How did you get your job at EIP?
After finishing my PhD in February 2014 I began applying for jobs to become a trainee patent attorney through online job advertisements. I received a phone call from EIP’s recruitment manager for an informal chat about my degree, PhD and the job. I was invited to attend an interview in their London office in May and after making it through that first interview I attended a second interview in the Leeds office where I would be based if successful. The interviews were relatively informal and friendly. I was pleased to learn that I had been successful and began working in August 2014.
What was the application process like?
The application process involved me preparing a CV and covering letter explaining why I thought I was suitable for the job and why I wanted to become a patent attorney. It is said that the profession is particularly difficult to get into, with a large number of people applying for a relatively small number of vacancies. Therefore my advice is not to give up; write to lots of different companies to enquire about vacancies and don’t be disheartened when you do not hear back! Sometimes the reason you don’t receive a reply is because your area of expertise is not what the company are looking for at that time.
Why did you choose a job in this profession?
It was during my PhD that I decided I wanted to leave academia. The uncertainty of a career as a postdoc researcher did not appeal to me. Many of my friends who were postdocs were finding that after their funding period lapsed they would have to relocate with their families to other cities where funding placements were available. I preferred a career where the future was more certain. Furthermore, increasingly the work I was doing during my PhD seemed more and more abstract; I wanted to work in an area that was more applicable to the real word. As a self-confessed gadget enthusiast the idea of working with cutting edge technology piqued my interest.
What are your main duties?
At this stage in my career I can summarise my job into three main areas: writing patent applications, prosecuting patent applications and admin. Writing a patent application firstly involves liaising with inventors to discuss their idea in detail to determine what the invention is and how it works. The next step involves describing the invention so that it can be easily understood, describing all of the features of the invention and claiming the invention to provide the best protection for the inventor. Of all the work I do, this is certainly the most interesting and satisfying. I get to learn about new technologies in all areas of physics while enabling the inventor to obtain protection for their invention.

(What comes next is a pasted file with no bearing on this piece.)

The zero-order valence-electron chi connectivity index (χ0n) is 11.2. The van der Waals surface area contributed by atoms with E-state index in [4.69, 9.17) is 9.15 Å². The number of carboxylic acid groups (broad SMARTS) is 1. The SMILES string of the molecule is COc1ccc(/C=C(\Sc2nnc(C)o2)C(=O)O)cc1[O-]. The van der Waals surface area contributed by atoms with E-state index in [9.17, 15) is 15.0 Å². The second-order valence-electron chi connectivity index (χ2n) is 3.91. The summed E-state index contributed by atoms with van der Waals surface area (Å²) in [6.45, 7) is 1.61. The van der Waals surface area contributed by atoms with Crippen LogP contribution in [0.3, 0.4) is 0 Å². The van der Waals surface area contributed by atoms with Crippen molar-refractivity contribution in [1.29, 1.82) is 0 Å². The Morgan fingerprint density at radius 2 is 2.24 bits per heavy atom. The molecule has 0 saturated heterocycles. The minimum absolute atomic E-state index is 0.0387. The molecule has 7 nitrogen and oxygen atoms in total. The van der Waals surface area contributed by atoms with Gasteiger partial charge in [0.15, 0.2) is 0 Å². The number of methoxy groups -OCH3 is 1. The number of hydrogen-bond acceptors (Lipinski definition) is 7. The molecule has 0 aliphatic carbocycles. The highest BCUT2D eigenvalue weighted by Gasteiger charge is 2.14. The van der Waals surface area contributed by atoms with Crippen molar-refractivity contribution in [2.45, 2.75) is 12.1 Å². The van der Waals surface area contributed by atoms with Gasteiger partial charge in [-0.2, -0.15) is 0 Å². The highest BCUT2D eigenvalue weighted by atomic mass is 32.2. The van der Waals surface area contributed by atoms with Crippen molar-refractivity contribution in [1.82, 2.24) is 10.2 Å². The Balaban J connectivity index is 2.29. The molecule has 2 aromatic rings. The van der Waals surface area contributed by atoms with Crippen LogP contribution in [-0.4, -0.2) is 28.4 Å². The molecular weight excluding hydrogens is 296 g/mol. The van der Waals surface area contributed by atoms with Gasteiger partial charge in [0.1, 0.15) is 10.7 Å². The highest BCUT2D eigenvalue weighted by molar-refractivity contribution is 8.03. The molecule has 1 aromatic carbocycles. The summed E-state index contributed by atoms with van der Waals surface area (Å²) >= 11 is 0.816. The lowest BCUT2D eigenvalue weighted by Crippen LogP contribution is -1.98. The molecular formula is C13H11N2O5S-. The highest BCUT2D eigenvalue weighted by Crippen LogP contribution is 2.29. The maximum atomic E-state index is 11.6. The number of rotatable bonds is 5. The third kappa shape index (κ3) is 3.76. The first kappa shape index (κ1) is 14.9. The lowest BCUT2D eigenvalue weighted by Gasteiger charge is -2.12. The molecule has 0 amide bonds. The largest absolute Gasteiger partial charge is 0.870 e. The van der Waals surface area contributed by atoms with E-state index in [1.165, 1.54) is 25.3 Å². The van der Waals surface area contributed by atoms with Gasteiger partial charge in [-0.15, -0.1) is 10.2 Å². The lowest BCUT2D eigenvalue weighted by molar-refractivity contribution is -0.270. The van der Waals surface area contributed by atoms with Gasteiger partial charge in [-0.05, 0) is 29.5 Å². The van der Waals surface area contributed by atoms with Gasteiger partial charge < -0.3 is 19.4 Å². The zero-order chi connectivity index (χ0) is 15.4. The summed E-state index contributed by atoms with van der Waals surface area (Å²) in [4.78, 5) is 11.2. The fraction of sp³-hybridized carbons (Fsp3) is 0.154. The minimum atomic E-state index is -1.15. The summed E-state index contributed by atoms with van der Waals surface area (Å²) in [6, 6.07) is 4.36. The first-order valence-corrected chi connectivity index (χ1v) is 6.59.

Once a patent has been filed, it is examined by the patent office. The next steps then involve prosecuting the patent. An examiner will search in patent databases to determine whether the invention is new or whether it may be deemed obvious from what has been done before. My job is therefore to argue that the invention is not known and is not obvious over the documents cited by the examiner. Sometimes the documents do appear to disclose what your patent application broadly claimed; therefore you may need to amend the application to differentiate over these documents. After several rounds of discussions with the examiners the patent may be granted.
The final part of the job involves discussing the patent procedure with clients, preparing invoices, organising my workload, preparing emails and forms and keeping up to date with patent law. While this may be seen by some as less interesting, it is an essential part of the job for every patent attorney.
What are the most stressful parts of the job?
The most stressful part of my job is consistently having to perform at the highest level. In this profession every word counts. An entire patent application may be granted or denied because of one sentence, or even one word. Attention to detail is therefore imperative and a high level of concentration is always required. Sometimes this can be tiring if you are particularly busy for a long period of time; but the level of work ebbs and flows so there is time to catch your breath. At EIP there is a network of friendly and helpful people who are more than willing to help out if things start to seem overwhelming.
What skills are useful in this profession?
Attention to detail, ability to absorb new information and good time management. Often the fast paced nature of the job requires you to review a patent application, five related documents and prepare a response to an examiner all within a short time frame. Being able to review these documents and determine how they differ from your patent application in this time is particularly challenging.
Is it a 9-5 job?
I usually leave the office at or around my normal time, however patents are deadline driven. Missing a deadline may incur considerable expense or even lose the ability to obtain a granted patent at all. This means that sometimes the work can’t wait until tomorrow, therefore extra time and effort is needed to complete the task. Careful planning of your workload can certainly help remedy this.
What would you like to achieve in future?
The goal for every trainee patent attorney is to pass your exams. I hope to sit at least some of my UK finals exams this year and complete them next year. EIP are very flexible about when you choose to sit your exams; they recognise that everyone works differently and there is no pressure to sit exams straight away.